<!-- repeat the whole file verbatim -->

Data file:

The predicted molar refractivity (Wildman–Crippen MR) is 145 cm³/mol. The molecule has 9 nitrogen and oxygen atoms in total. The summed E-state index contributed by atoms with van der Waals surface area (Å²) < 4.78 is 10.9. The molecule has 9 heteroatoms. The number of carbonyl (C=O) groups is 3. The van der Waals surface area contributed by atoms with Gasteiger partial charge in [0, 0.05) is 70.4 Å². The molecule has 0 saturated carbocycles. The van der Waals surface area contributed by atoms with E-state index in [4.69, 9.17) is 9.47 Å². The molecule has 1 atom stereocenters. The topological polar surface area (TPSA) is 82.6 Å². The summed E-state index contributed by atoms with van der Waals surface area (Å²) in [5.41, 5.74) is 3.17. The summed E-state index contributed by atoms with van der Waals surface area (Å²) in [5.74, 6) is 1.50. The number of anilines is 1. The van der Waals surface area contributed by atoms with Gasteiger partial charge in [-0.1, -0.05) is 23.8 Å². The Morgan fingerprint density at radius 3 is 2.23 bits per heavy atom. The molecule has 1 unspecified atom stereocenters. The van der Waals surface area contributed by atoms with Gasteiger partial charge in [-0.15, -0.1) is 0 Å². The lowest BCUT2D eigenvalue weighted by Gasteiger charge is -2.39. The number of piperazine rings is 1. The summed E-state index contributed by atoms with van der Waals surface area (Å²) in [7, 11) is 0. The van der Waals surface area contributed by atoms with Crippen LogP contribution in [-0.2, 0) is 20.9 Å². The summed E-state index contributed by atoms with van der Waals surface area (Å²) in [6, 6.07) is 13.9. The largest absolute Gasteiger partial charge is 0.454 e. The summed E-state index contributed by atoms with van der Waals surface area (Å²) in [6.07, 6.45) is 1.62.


The predicted molar refractivity (Wildman–Crippen MR) is 145 cm³/mol. The molecule has 9 nitrogen and oxygen atoms in total. The summed E-state index contributed by atoms with van der Waals surface area (Å²) < 4.78 is 10.9. The molecule has 9 heteroatoms. The number of carbonyl (C=O) groups is 3. The van der Waals surface area contributed by atoms with Gasteiger partial charge in [0, 0.05) is 70.4 Å². The molecule has 0 saturated carbocycles. The van der Waals surface area contributed by atoms with E-state index in [4.69, 9.17) is 9.47 Å². The molecule has 1 atom stereocenters. The topological polar surface area (TPSA) is 82.6 Å². The summed E-state index contributed by atoms with van der Waals surface area (Å²) in [5.41, 5.74) is 3.17. The summed E-state index contributed by atoms with van der Waals surface area (Å²) in [5.74, 6) is 1.50. The number of anilines is 1. The van der Waals surface area contributed by atoms with Gasteiger partial charge in [-0.1, -0.05) is 23.8 Å². The Morgan fingerprint density at radius 3 is 2.23 bits per heavy atom. The molecule has 1 unspecified atom stereocenters. The van der Waals surface area contributed by atoms with Gasteiger partial charge in [-0.15, -0.1) is 0 Å². The lowest BCUT2D eigenvalue weighted by Gasteiger charge is -2.39. The number of piperazine rings is 1. The summed E-state index contributed by atoms with van der Waals surface area (Å²) in [7, 11) is 0. The van der Waals surface area contributed by atoms with Crippen LogP contribution in [-0.2, 0) is 20.9 Å². The summed E-state index contributed by atoms with van der Waals surface area (Å²) in [6, 6.07) is 13.9. The largest absolute Gasteiger partial charge is 0.454 e. The summed E-state index contributed by atoms with van der Waals surface area (Å²) in [6.07, 6.45) is 1.62.